But if Ta Mok et al thought this would let them off the hook, they were sadly mistaken. President Clinton pledged Thursday to hold the other Khmer Rouge leaders accountable for the 1975-79 genocide -- which, if all goes well, will mean the same kind of international tribunal intended for Pol Pot. More importantly, Cambodian government forces are closing in. “We will persuade whoever can be persuaded to defect,” said Khieu Kanharith, a spokesman for the Phnom Penh regieme that already includes a number of Khmer Rouge turncoats. “But Ta Mok, Nuon Chea and Khieu Samphan, as well as Pol Pot, must be brought to trial.” With luck, they’ll be alive.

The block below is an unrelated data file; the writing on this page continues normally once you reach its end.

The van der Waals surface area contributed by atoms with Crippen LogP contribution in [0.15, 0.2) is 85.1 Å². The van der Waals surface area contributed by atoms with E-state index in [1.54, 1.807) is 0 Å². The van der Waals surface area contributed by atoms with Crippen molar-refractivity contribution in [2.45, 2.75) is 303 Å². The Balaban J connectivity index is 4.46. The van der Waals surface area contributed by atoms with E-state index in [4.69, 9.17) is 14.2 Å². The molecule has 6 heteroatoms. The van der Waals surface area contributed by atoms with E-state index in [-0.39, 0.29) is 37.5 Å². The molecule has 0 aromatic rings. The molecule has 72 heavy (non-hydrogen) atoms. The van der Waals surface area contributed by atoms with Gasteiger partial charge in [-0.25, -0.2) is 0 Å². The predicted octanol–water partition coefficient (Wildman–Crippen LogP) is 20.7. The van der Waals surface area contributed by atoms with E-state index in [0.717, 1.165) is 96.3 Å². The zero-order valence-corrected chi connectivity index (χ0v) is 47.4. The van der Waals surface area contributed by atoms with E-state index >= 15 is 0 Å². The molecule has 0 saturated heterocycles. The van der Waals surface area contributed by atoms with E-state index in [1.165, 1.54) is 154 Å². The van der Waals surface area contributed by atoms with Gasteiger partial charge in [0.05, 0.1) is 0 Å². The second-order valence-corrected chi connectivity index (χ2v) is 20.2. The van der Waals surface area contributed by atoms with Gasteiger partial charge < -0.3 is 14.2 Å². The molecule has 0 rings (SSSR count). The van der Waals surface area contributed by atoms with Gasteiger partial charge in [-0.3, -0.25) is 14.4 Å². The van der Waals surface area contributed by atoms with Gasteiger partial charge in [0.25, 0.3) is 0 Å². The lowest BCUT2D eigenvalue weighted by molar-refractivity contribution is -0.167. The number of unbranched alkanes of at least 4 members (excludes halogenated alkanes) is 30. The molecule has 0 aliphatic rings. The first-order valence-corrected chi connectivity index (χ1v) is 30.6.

It’s official: Pol Pot did not suffer the fate of his 1.7 million victims. That is, there are no outward signs that he was murdered by his compadres in the Khmer Rouge. A Thai military team examined the body of the late despot Friday in a remote north Cambodian village, and declared him free of gunshot wounds, bruises or other evidence of foul play. Next step: Sending the doctors in, to determine if he really died of a heart attack as the guerilla leaders say.